On April 2, 2014, as news broke of the death of Charles Keating, the most infamous savings and loan fraud, I posted an article entitled “Ten Lessons We Must Learn from Charles Keating.” (The April 2 date was ironic, because it was the 27th anniversary of the meeting at which the senators who would become known as the “Keating Five” began to seek to intimidate the savings and loan regulators on Keating’s behalf.)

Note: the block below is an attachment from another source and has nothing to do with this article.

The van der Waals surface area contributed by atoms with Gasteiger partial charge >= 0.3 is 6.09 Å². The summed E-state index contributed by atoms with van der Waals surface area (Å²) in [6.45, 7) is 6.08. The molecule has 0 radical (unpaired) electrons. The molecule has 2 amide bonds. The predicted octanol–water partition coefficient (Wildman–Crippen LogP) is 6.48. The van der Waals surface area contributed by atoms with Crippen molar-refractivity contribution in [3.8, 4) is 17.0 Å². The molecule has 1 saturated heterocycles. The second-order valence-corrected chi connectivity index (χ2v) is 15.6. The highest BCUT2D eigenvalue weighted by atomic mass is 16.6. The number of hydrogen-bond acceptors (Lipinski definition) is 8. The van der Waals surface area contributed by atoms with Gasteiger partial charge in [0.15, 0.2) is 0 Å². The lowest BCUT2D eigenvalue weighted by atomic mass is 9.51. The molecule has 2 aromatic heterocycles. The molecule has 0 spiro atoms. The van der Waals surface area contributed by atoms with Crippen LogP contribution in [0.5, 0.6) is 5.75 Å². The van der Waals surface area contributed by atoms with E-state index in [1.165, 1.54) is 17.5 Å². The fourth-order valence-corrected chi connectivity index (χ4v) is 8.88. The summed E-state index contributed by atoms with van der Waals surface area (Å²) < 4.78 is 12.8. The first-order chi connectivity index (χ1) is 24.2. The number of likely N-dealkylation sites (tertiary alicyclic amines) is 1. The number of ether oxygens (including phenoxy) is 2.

I failed to explain perhaps the most important lesson we should have learned from Keating and Lincoln Savings. One of the subtle aspects of the savings and loan debacle that is often overlooked is that we ran a real world test of the importance of the provisions of the 1933 Banking Act known as the Glass-Steagall Act. Glass-Steagall prohibited “commercial” banks that received federal deposit insurance (created by the same 1933 banking act) from owning equity positions in nearly all financial assets (“investment banking”). With very limited exceptions, a commercial bank could not own real estate, companies, or stock in companies. (Banking regulators, hostile to Glass-Steagall despite its immense success, would later add many exceptions.) The ideas behind Glass-Steagall’s separation of “banking” from “commerce” always made eminent sense from conservative and progressive perspectives. Commercial banks received a federal subsidy through deposit insurance, so it made no sense for them to be allowed to compete against regular businesses that lacked that subsidy. It would distort markets to allow such a subsidy.